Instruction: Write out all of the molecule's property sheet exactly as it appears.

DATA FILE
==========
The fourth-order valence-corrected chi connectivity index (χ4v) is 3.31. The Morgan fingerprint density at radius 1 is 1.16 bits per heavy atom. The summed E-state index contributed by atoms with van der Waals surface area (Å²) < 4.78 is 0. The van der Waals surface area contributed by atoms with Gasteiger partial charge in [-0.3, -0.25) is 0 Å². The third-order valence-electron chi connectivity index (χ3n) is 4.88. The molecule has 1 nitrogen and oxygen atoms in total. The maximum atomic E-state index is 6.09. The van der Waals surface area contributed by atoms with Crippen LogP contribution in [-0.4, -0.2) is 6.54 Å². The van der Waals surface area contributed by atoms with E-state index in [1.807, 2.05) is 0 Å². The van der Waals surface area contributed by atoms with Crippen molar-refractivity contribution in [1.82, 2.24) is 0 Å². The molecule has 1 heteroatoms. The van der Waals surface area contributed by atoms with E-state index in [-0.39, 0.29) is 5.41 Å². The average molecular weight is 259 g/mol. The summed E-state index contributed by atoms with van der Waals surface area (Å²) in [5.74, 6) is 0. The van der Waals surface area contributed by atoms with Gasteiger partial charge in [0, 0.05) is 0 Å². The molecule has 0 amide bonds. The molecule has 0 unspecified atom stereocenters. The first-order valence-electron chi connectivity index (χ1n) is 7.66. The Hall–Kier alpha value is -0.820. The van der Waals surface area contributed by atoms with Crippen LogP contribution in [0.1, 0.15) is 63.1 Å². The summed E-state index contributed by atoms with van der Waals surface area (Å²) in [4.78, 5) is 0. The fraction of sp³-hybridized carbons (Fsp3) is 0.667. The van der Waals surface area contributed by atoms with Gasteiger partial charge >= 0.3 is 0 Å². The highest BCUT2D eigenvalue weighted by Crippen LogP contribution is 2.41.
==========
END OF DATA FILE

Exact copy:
The fourth-order valence-corrected chi connectivity index (χ4v) is 3.31. The Morgan fingerprint density at radius 1 is 1.16 bits per heavy atom. The summed E-state index contributed by atoms with van der Waals surface area (Å²) < 4.78 is 0. The van der Waals surface area contributed by atoms with Gasteiger partial charge in [-0.3, -0.25) is 0 Å². The third-order valence-electron chi connectivity index (χ3n) is 4.88. The molecule has 1 nitrogen and oxygen atoms in total. The maximum atomic E-state index is 6.09. The van der Waals surface area contributed by atoms with Crippen LogP contribution in [-0.4, -0.2) is 6.54 Å². The van der Waals surface area contributed by atoms with E-state index in [1.807, 2.05) is 0 Å². The van der Waals surface area contributed by atoms with Crippen molar-refractivity contribution in [1.82, 2.24) is 0 Å². The molecule has 1 heteroatoms. The van der Waals surface area contributed by atoms with E-state index in [-0.39, 0.29) is 5.41 Å². The average molecular weight is 259 g/mol. The summed E-state index contributed by atoms with van der Waals surface area (Å²) in [5.74, 6) is 0. The van der Waals surface area contributed by atoms with Gasteiger partial charge in [0, 0.05) is 0 Å². The molecule has 0 amide bonds. The molecule has 0 unspecified atom stereocenters. The first-order valence-electron chi connectivity index (χ1n) is 7.66. The Hall–Kier alpha value is -0.820. The van der Waals surface area contributed by atoms with Crippen LogP contribution in [0.1, 0.15) is 63.1 Å². The summed E-state index contributed by atoms with van der Waals surface area (Å²) in [4.78, 5) is 0. The fraction of sp³-hybridized carbons (Fsp3) is 0.667. The van der Waals surface area contributed by atoms with Gasteiger partial charge >= 0.3 is 0 Å². The highest BCUT2D eigenvalue weighted by Crippen LogP contribution is 2.41.